And it may be that Handel is messing with us a little bit. My attention never flagged during this production of Alcina. The tension is never high, but it’s always there. The music is what is holding all this together, and the fact that music is holding together this rather creaky story about a gal with a fragile urn and some serious control issues vis-a-vis personal relationships — this is Handel showing us how clever he actually is.

Alcina (Vienna Opera – Harteros, Kasarova et al.) again

The ‘play-within-a-play’ conceit that this production uses is actually doing more work than it appears to. The first time I saw the introductory scene that occurs during the overture, my impression was that there was almost too much story going on. The program notes inform us that this is the Duchess of Devonshire (Georgiana Cavendish) and her circle, who are dressing up as the characters in Alcina for the ‘performance’ of the opera. (There are going to be a lot of quotation marks in this post).

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Rodelinda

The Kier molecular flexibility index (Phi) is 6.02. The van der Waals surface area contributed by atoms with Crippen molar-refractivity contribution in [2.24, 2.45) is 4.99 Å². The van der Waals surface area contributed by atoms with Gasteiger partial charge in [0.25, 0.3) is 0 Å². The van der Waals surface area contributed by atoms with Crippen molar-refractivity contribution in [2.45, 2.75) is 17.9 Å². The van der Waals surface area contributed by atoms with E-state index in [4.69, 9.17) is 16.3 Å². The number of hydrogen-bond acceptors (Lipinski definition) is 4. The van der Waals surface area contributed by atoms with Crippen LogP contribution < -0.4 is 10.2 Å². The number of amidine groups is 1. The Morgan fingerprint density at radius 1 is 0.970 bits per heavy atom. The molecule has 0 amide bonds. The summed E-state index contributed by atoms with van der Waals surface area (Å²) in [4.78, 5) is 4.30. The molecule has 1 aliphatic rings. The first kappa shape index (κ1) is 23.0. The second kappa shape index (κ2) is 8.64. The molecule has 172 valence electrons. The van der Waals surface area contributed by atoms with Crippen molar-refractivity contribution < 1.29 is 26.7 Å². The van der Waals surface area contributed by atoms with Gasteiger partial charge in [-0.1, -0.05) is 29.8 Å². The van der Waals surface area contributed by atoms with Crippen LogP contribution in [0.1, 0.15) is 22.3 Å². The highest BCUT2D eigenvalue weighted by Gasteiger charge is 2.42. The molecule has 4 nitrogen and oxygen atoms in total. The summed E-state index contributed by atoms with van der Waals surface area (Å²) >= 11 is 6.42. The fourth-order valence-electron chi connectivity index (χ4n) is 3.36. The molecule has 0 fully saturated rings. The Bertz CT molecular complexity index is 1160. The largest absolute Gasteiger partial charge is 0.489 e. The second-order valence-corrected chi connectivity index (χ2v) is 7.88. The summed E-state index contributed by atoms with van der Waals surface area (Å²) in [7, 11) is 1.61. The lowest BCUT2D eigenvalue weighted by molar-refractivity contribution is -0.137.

Handel’s Rodelinda is one of my favorite operas. For me, it began with this DVD about which I should write some day, because I have basically memorized the thing, and I’d hate for all that obsessive listening to go to waste (It’s Roeschmann, Palmer, Chance et al. at the Munich opera in 2004).

Anyway. I went looking this past summer for additional recordings of Rodelinda. There is this one conducted by Alan Curtis with Il Complesso Barocco with Simone Kermes as Rodelinda, which is nice although sort of chilly (but I like Marie-Nicole Lemieux’s Unulfo). I like live recordings, though, and other than the Munich DVD referenced above there aren’t many really good ones.